Trouble sleeping may be linked to a bigger problem

We all have those nights, when you toss and turn and wake up completely exhausted.

For Mike Williamson of Lincoln, those nights became a constant.

“I’d go to sleep and fall asleep right away and it just seemed like at 2:30/3 in the morning I would wake up and soon as I would wake up the brain would just start thinking about what the day’s gonna hold,” Williamson said.

He went to his doctor and found a temporary solution, now taking Tylenol or Advil PM every night to get some rest, but it doesn’t always work.

“I mean you can get a full nights sleep but you wake up and you feel like you just ran a marathon,” Williamson said.

Dr. Aaron Robinson at CHI Health Ear, Nose and Throat Nebraska says there are a plethora of reasons people have trouble sleeping.

“Sometimes it is a sleep study, sometimes it’s other things like Restless Leg Syndrome, where your legs just kind of move and you can’t get comfortable, sometimes its true insomnia, which can come from a lot of things,” Dr. Robinson said.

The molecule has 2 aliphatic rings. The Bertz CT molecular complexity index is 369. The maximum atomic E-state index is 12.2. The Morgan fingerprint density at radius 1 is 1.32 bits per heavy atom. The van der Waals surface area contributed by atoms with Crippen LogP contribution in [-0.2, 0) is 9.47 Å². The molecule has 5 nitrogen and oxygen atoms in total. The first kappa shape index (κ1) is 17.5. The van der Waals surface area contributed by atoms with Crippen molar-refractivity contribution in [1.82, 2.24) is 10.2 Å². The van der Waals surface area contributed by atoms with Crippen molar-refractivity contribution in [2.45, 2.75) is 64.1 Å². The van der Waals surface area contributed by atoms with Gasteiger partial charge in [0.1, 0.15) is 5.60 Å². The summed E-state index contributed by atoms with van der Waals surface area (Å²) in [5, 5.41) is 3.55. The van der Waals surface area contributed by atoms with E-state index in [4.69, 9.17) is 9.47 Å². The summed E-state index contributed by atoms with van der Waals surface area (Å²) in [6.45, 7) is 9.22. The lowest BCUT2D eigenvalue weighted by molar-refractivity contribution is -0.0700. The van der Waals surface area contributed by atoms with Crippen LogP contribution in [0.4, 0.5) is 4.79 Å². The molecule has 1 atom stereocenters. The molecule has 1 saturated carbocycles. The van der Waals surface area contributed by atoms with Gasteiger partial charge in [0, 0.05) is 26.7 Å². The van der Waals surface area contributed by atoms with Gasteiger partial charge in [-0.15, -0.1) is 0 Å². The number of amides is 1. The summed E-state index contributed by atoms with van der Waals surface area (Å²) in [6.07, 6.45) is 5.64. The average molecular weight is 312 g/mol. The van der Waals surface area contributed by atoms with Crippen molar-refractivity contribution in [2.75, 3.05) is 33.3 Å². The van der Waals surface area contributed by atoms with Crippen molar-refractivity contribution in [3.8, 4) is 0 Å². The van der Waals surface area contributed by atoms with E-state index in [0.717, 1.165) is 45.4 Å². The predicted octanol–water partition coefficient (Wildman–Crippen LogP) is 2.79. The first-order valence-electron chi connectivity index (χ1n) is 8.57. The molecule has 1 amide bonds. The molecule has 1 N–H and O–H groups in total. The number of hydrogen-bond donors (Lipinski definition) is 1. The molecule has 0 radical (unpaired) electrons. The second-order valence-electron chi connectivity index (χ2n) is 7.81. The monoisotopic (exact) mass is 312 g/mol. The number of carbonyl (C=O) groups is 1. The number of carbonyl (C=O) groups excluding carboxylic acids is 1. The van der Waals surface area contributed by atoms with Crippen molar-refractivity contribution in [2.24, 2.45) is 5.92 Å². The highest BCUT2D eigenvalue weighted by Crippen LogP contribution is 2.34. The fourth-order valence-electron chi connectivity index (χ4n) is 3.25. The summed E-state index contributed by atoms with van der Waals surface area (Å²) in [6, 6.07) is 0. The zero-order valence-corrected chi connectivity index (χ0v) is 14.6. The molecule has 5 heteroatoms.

A big issue that’s incredibly common: sleep apnea.

“You may sleep for a few minutes or hours, but then when you have that episode when you stop breathing for a few seconds, you gasp for breath, and you wake up and get more oxygen in your brain and go back to sleep again,” Dr. Robinson said, “So as we sleep our body relaxes on purpose so we can get rested, and as we relax the throat tissues can collapse and block off our airways.”

One way to get to the root of your sleeping problems is doing a sleep study, which is something Williamson said he’d be willing to try.

“That is something that I would like to look into further, but I’m not sure how to do that, what resources are out there,” Williamson said.

Dr. Robinson advised the best place to start is by asking your primary care doctor what studies are available and where to go.

But even so, Dr. Robinson says the best solution to fight that next day drowsiness is to simply get more sleep.

Avoid screens about 30 minutes to an hour before bed, taking some time to wind down, and make your bedroom the place where you know you’re going to sleep.

Sleep studies are available to do either at home or at a hospital here in Lincoln. For more information, talk to your doctor.

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